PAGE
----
“The subterfuge that he used to get these interviews from us is beyond belief,” said Wiener, who noted that the man mentioned a PBS documentary. “When he used the words PBS to me, it sounded legitimate and I didn’t pursue it any further,” he said.
Mann said he feels “like it’s a responsibility to explain Judaism to anyone that’s interested” and is asked to do so frequently. “I’m very open about this and I don’t suspect that anyone has any ulterior motives,” he said. He was contacted this past summer and although he said he doesn’t remember the particulars, he remembers being told by his interviewers that they were working on a documentary about religion in general and that they wanted someone to speak about Judaism.
“They were extremely polite and friendly,” Mann said. “We set it up in my study, and they were asking me all kinds of questions. They seemed pretty curious and knowledgeable, and I was answering very honestly.”
Schesnol said that his interviewer told him that he was working on behalf of a Los Angeles-based film company and the documentary would be used as an educational tool to help people – Jews and non-Jews – understand Jewish concepts and the differences between the various branches of Judaism. The interview was filmed at the Cutler-Plotkin Jewish Heritage Center in downtown Phoenix.
They were all asked to sign a release to approve use of the material from the interviews. Now, all four are being used in promotional materials for “Marching to Zion,” an anti-Jewish film that is slated to be released in March 2015.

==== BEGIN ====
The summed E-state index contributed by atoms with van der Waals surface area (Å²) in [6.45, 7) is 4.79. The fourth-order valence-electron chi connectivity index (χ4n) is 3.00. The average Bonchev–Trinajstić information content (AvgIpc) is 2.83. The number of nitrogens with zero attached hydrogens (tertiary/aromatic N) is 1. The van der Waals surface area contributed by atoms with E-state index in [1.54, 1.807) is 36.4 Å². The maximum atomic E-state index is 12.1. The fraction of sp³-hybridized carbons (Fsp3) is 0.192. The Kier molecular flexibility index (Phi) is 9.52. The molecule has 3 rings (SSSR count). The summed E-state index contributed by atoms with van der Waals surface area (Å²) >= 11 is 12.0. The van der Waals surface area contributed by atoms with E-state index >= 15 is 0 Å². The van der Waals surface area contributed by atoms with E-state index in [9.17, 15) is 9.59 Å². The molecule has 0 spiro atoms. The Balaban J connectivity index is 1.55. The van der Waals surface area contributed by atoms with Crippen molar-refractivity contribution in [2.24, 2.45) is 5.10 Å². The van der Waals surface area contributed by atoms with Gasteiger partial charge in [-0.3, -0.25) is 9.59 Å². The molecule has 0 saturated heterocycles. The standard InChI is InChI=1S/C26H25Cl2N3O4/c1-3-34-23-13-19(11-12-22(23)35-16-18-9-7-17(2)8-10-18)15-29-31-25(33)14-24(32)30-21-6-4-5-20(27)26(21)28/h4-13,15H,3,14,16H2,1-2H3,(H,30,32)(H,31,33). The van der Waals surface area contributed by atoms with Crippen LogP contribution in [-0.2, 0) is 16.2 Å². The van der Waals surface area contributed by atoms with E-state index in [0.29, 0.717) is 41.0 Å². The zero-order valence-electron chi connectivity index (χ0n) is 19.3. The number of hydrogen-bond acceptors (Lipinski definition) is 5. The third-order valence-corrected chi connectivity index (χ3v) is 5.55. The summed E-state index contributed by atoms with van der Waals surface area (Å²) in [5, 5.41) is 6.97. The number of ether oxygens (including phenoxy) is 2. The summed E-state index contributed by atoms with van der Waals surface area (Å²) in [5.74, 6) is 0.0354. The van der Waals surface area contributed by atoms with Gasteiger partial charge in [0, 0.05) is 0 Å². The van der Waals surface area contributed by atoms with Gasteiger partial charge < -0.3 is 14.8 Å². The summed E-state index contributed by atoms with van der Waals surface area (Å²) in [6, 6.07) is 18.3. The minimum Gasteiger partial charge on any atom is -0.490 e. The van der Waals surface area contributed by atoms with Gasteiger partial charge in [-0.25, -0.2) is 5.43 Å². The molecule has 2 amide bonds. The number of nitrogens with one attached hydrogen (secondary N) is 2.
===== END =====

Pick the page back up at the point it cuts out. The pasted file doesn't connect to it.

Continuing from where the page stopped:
Last month, the Anti-Defamation League issued a statement about this film, which Anderson is co-producing with Paul Wittenberger, whom the ADL calls a conspiracy-oriented filmmaker from Los Angeles. ADL stated that it was “deeply troubled by the upcoming release of a new ‘documentary’ geared toward Christian audiences that purportedly will focus on ‘the history of the Jews,’ but in fact will likely serve as a tool for denigrating Jews and Judaism.”
In a promotional video, Anderson said that the film has two purposes: “to prove that the Jews are no longer God’s chosen people in the New Testament but that we as believers, we as Christians, are God’s chosen people. And secondly, to prove that the modern-day nation of Israel over in the Middle East is a complete fraud.”
In this video, he shows snapshots of Abrami, Mann, Schesnol and Wiener and says, “They’re making all the points for us. They’re all saying the same things and confirming what we show from the Bible to be true.”
Also in this video, Anderson commented, “It seems like all the churches today have bought into this pro-Israel stance and we need to wake people up.”
ADL informed the clerics that they should be aware of what the film is going to be about and if they have concerns about the film, that they should seek legal counsel, said Marilyn Mayo, a director of ADL’s Center on Extremism. “It’s important that the community be aware of Steve Anderson and who he is and what he’s really about and should educate itself about who is in their midst.”
Abrami said he is fighting back.
“The pastor misrepresented himself,” he said. “He was lying to me all along. ... I’m not letting it go, whenever I can I will fight back.”
Mann also said that he has spoken to his attorneys and will be “pursuing all legal remedies against all the parties who were involved in this heinous scam.”